36. #.think.in says:

    #.think.in infoDose #19 (23rd Feb – 27th Feb)

  37. nappisite says:

    This is the same argument I’ve been having with myself recently.  Trying to figure out, if I going to migrate code away from old style ADO.NET which O/RM-ish tool do I use if any.  I’ve seen a lot of bashing of EF, and in its simplest form its very similar to L2S.  Compared to NHibernate, if that’s what you’re already using, then there probably isn’t much of a debate. For those of us still using datasets to hydrate our objects, and stored procedures to persist them, I think EF and L2S both have some compelling advantage to eliminating a lot of boilerplate CRUD code.  At this point that’s all I’m looking for. But its very interesting to know that Microsoft sees a bigger role for EDM, and if we us EF for our data access now, we can grow with it as it grows.

  38. Matt says:

    So now that it's two years later and EF has changed considerably from it's pre-1.0 days, how does this comparison change, specifically the EF vs NH?

  39. simmdan says:


    Just my opinion, but most of the key points of the EF vs. NH comparison are still the same.  The EF is more mature than it was when I originally made this post which (among other things) means that it now has parity with regard to a number of additional ORM features that used to be differentiators for NH.  In addition some of the integration with other Microsoft products has come more slowly than I originally hoped, but there are a number of offerings now available in products like Ria Services, Data Services, Dynamic Data, LightSwitch etc. which demonstrate the core principle.  The EF is an ORM, but it's also a key part of a much larger story.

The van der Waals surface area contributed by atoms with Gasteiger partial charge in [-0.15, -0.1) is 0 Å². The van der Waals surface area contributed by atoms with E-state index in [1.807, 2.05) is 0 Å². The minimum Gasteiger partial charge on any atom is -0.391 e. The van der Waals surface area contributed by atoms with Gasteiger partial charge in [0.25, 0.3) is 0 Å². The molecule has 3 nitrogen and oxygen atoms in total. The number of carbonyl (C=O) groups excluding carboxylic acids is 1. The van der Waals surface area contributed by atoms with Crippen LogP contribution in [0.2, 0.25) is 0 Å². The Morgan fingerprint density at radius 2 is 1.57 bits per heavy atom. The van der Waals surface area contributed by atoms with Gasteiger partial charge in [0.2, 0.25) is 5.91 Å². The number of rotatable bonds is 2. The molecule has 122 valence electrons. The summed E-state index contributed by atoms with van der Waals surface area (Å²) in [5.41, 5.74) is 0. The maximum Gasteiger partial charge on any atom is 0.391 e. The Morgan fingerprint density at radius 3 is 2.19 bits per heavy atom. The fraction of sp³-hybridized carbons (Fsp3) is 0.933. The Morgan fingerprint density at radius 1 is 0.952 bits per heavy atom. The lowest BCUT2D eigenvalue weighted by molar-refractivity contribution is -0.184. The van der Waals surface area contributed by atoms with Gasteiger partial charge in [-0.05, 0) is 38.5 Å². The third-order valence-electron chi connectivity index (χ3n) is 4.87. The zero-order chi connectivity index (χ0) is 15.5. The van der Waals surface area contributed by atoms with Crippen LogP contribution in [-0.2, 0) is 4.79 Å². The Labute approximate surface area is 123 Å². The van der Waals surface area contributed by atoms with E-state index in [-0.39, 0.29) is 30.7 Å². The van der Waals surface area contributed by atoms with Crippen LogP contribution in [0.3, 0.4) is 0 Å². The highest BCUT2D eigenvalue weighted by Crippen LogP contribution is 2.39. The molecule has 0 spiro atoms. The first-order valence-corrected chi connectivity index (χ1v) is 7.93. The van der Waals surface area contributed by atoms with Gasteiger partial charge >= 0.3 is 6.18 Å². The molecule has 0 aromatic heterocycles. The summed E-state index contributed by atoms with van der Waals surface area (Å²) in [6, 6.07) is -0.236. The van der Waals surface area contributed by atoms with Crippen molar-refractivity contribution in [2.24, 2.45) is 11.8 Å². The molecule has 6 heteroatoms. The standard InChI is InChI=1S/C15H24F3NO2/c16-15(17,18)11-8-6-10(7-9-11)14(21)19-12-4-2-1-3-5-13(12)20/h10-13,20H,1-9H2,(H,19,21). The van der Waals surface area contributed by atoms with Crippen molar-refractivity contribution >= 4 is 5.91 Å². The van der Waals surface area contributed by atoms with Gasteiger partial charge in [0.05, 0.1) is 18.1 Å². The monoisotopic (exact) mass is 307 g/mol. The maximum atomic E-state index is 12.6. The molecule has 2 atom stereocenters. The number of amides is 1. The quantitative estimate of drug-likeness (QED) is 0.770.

– Danny

  40. NMittal says:

    Hi Danny,

    I totally agree with the Entity Framework vs Linq to SQL, but I am not able to understand: .Why Linq to SQL is not extended rather creating new Entity Framework



  41. Hi Daniel,

    How about the performance of EF? I'm aware about it.

    The EF is slower than ADO.NET; because ADO work directly with database.

    Do you think so?

  42. Jeffrey Roughgarden says:

    I'd be very interested in an updated version of this post. Do you have time?

  43. northland5 says:

    Concur with Jeffrey R. An update to this post would be good to read.

  44. hhhhh says:

    Jeffrey Roughgarden 4 Jun 2013 11:10 AM #

    I'd be very interested in an updated version of this post. Do you have time?

    John Tragis – FNSB1 9 Jan 2014 11:13 AM #

    Concur with Jeffrey R. An update to this post would be good to read.